Sep. 3rd, 2005
12:26 pm - But still...
...Malone's mom called the inspector again without us knowing it (there were cracks in one of the doors or some horribly inane little imperfection like that) and he came around on Thursday without us knowing it. We're not evicted (at least, not yet) but I get to schlepp my shit downstairs again on Tuesday morning. This is becoming increasingly irritating and I'm beginning to think that I won't live here next year. And that I need a cudgel.
I've found an NT translation that's better than the Scholars' Version. That's not to belittle the Jesus Seminar's work (absit!), especially since it was Dr. Dewey who showed it to me. Imagine hearing the Sermon on the Mount, the letter to the Galatians, Revelation, and, in a word, the entirety of the New Testament without the admixture of frozen religious language and the pallid cast of piety that saps the text of meaning (the letter kills, right?), instead hearing the text in a way that at least partially captures the meaning it would have had for its first audience. The Seminar did a good deal of work in this direction, replacing "blessed are..." in the Beatitudes with "congratulations," "gospel" with "good news" (which has recently been standard practice anyway), and replacing fixed theological terms such as "grace" and "sin" with "favor" and "error." The Wycliffe Bible Translators have taken another and arguably more effective approach with their translation of the New Testament into Hawaiian Pidgin.
This is entirely serious. The language of the New Testament was not that of theologians and scholars but rather of the common people; the systematic abstraction later introduced by the Church Fathers and later scholars in the tradition (Catholic and Protestant alike) is certainly not to be dismissed, for there is often great beauty in it, but when thrown back upon, and read into, the New Testament, it does much to befog and stiffen the immediacy and reality of the original. Think of a passage from the Beatitudes:
"Blessed are the peacemakers, for they shall be called children of God."
Under the influence of some 1500 years of tradition the word "blessed" has lost a great deal of force; it seems to speak about being favored by God in some way, perhaps chosen for life in Heaven (as part of the visible elect, maybe?) but the general sense it carries is ethereal, recondite, and, to speak quite frankly, wooden and boring. Compare this with the equivalent in "Da Jesus Book" (the translation's title):
"Da peopo who help da odda peopo be friends again, dey can stay good inside, cause God goin say dey his kids."
This cleanses the text of so much crusty ethereality, and is also incredibly accurate if one considers the Greek: "makarios" means, prosaically, "happy," but is most often used about a perfect state of such happiness: in this sense Epicurus calls his gods "makarioi," taking part in inward tranquility and freedom from care, anxiety, and cognitive dissonance. "Dey can stay good inside," just as sure as da peope who help da odda peopo be friends again. Magnificent!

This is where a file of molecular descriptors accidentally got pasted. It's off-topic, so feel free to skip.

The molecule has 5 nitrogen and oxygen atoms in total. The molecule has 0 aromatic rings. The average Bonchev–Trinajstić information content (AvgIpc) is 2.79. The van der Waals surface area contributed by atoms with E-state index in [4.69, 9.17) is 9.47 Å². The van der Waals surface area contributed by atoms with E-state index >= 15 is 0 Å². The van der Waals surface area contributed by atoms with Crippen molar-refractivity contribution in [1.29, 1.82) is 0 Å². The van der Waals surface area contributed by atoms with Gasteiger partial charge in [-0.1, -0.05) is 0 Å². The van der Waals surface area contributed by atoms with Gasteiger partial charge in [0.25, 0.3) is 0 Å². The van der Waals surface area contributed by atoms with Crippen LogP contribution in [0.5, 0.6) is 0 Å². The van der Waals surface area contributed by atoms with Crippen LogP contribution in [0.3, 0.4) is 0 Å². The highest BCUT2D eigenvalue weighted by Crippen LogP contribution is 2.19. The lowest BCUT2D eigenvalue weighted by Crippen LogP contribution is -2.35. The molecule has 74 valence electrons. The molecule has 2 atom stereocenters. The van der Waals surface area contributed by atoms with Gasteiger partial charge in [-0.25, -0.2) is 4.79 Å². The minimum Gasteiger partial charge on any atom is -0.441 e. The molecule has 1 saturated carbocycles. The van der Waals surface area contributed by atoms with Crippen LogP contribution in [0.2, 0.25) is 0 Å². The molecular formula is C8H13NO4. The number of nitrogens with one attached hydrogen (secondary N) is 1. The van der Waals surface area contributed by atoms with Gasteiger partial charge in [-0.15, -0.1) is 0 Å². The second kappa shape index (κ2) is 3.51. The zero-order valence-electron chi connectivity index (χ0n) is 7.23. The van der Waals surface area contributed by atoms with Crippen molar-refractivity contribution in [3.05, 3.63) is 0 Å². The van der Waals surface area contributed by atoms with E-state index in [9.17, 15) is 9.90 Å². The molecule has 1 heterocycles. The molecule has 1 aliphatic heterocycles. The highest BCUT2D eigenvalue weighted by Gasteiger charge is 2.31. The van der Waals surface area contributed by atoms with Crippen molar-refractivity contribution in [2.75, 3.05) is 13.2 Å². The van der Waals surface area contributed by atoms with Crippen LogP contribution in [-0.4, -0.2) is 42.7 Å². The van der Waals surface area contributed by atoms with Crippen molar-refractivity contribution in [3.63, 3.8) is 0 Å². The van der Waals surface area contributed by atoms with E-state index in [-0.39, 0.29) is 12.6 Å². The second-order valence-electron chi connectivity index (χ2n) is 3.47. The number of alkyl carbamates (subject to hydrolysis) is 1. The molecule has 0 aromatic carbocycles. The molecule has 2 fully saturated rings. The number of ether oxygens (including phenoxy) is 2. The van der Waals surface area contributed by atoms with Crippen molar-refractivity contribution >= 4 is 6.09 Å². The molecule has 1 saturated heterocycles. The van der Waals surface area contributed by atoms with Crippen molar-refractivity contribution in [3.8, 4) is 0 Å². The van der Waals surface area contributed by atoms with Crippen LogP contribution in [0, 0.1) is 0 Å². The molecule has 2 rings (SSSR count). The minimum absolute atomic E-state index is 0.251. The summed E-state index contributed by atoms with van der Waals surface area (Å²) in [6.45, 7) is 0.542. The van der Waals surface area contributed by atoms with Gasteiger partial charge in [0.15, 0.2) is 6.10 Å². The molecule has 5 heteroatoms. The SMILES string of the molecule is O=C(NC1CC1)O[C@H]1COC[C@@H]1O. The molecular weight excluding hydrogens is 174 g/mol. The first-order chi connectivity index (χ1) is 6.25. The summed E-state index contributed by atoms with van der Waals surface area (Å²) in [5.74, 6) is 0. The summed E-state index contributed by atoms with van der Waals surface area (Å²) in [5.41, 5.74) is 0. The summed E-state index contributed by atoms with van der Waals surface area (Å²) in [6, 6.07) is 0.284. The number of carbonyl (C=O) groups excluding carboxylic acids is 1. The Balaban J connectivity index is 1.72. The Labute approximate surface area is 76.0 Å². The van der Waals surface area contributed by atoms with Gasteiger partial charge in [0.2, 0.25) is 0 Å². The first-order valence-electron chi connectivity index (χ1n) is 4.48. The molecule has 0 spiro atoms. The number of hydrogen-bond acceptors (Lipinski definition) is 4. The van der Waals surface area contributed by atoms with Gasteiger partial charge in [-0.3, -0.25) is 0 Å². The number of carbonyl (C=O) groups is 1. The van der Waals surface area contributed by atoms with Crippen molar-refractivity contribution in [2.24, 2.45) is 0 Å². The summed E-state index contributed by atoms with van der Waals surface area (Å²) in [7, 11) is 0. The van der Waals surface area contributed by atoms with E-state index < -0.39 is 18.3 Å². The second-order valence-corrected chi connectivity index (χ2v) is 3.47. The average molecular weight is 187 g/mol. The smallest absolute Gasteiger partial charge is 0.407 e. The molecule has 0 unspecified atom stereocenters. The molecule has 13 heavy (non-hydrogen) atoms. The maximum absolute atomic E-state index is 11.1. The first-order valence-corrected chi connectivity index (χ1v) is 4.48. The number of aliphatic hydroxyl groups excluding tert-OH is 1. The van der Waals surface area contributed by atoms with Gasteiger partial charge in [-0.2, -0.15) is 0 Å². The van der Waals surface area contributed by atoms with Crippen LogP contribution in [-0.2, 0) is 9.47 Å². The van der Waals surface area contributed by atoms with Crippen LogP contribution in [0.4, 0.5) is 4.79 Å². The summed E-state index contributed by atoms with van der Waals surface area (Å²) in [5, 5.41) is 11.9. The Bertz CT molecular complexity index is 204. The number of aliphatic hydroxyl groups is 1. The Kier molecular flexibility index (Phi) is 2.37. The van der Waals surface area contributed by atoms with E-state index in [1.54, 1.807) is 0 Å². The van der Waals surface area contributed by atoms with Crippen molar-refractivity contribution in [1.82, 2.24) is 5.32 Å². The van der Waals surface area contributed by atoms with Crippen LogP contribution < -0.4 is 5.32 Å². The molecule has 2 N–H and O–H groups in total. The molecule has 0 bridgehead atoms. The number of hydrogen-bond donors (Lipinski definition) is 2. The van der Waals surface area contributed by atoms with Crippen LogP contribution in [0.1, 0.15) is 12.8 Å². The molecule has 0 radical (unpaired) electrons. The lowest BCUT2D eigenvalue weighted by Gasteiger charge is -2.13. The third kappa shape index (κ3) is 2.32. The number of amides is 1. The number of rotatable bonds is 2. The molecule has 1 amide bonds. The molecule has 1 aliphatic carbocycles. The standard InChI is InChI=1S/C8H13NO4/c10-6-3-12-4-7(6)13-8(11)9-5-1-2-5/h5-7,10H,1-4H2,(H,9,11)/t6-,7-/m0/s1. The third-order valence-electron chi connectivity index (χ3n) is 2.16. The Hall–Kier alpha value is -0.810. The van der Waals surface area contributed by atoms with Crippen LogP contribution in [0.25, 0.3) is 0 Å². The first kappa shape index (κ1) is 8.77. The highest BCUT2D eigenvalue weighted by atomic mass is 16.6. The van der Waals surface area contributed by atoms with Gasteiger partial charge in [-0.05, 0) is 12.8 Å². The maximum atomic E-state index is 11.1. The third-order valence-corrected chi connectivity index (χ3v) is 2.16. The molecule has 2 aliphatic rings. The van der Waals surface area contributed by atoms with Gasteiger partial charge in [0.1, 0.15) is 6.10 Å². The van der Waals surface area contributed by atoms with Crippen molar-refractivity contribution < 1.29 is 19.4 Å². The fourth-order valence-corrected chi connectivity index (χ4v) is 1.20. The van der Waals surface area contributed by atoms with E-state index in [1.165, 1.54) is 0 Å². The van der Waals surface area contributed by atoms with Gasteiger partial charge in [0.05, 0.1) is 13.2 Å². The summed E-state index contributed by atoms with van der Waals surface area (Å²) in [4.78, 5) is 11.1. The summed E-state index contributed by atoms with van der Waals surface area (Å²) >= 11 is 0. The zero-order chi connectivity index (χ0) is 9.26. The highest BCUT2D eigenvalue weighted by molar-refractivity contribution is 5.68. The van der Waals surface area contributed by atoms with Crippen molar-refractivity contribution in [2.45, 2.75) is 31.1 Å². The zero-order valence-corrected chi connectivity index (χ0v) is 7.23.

This is one example of many. In addition to removing the impediments of theological languages, the prim, "clean" nature of many translations, based on the assumption that any language falling short of our standards of propriety (at least, those of the translators...these standards may justly be referred to as "pale religious prudery") would be undignified and unworthy of the NT authors (or God speaking through them, or some such thing as that) is purged away just as well. Consider the verse in Galatians:
"You foolish Galatians!"
Now in Pidgin:
"You people from Galatia, yoa head jam up o what?"
Yes! This brings back the feel of the original and also reproduces the sense of "anoetos," "mind-blocked."
There's plenty more along those lines, including "da good stuff" being used in the place of "the gospel," and "Da stuff Jesus show John" in place of "The Revelation of John." I can't stress how much more direct and vital this makes the material. I've found a new favorite translation.
Da Boss rest yoa heart good!
Sep. 1st, 2005
Fans of They Might Be Giants and Animutation...this is for you:
The Fingertips Project
It's interesting how Colin manages to cut his entire body off.
I'm done with classes at 10:20 tomorrow and don't know what to do with myself.
Aug. 30th, 2005
And what the fuck is "a whole much" supposed to mean?
Jesus Christ, I can't even write English.
How to create a false impression of ability:
1. Discover that you have a few accidental knacks that don't really mean a whole much but make you look good...say, passive command of a couple of languages, perhaps dead ones.
2. Choose a major that centers around those same languages, so by virtue of these accidental knacks you can skate through it without doing much work, hence not learning much of merit but somehow looking good and maintaining a respectable GPA.
3. After two years of this, your professors will have a rather outlandish notion that you know what you're doing. And they will be right in a sense--you can navigate Latin and Greek, either prose or poetry, from all periods, but that will be more or less it. However, in putting these to use in philosophy or theology you will be quite lost except perhaps in text criticism.
Now, I could look at this in a more optimistic light and say that, when the time comes (i.e. grad school), I will be prepared to trace the development of Judaism, and from it Christianity, by virtue of having learned the languages of these religions' scriptures and the historical documentation of the worlds in which they developed. However, most of what I've done until now has felt just half relevant and insubstantial. No, sir. I don't like it.
Aug. 28th, 2005
Aug. 27th, 2005
10:29 pm - Addendum
Oh, and apparently Drs. Byrne, Cueva, and Dewey are looking to lead the trip to Rome and several sites in Greece this summer.
...I smell a beautiful excuse/opportunity to learn Italian. Tee hee hee...
Well, this whole affair of sharing a house with 6 other guys has turned out to work quite smoothly thus far: not a single episode of bloodshed, and there was only one instance of empty beer bottles being left in the yews (yes, we're a classy bunch here at 2012 Wayland...certified!). Also, everybody gets up at vastly different times so there's no rush to the shower in which we all get trampled. That is a great joy to me. The 2nd floor bathroom is being remodeled because it was replete with scuzz and now part of the shower is in the hallway which makes for a nice game of shuffling it back and forth every time you want to get up to the 3rd floor, which is where my corner is.